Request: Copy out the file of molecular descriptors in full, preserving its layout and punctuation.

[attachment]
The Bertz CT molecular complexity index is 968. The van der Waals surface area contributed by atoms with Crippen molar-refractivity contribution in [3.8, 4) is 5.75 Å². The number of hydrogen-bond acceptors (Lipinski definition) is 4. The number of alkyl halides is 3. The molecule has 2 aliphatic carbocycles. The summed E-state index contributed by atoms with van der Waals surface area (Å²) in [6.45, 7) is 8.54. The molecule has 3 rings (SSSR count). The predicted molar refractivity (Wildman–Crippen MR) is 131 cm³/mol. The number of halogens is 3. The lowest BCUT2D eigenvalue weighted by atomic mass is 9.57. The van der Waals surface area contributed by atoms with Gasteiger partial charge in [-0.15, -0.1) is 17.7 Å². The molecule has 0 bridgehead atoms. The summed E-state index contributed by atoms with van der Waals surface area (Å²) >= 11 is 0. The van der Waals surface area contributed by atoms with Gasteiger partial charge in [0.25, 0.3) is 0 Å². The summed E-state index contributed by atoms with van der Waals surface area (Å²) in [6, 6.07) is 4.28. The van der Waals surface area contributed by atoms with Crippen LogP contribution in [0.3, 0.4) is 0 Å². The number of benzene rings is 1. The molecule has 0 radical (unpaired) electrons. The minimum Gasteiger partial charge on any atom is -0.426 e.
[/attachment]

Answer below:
The Bertz CT molecular complexity index is 968. The van der Waals surface area contributed by atoms with Crippen molar-refractivity contribution in [3.8, 4) is 5.75 Å². The number of hydrogen-bond acceptors (Lipinski definition) is 4. The number of alkyl halides is 3. The molecule has 2 aliphatic carbocycles. The summed E-state index contributed by atoms with van der Waals surface area (Å²) in [6.45, 7) is 8.54. The molecule has 3 rings (SSSR count). The predicted molar refractivity (Wildman–Crippen MR) is 131 cm³/mol. The number of halogens is 3. The lowest BCUT2D eigenvalue weighted by atomic mass is 9.57. The van der Waals surface area contributed by atoms with Gasteiger partial charge in [-0.15, -0.1) is 17.7 Å². The molecule has 0 bridgehead atoms. The summed E-state index contributed by atoms with van der Waals surface area (Å²) >= 11 is 0. The van der Waals surface area contributed by atoms with Gasteiger partial charge in [0.25, 0.3) is 0 Å². The summed E-state index contributed by atoms with van der Waals surface area (Å²) in [6, 6.07) is 4.28. The van der Waals surface area contributed by atoms with Crippen LogP contribution in [0.3, 0.4) is 0 Å². The number of benzene rings is 1. The molecule has 0 radical (unpaired) electrons. The minimum Gasteiger partial charge on any atom is -0.426 e.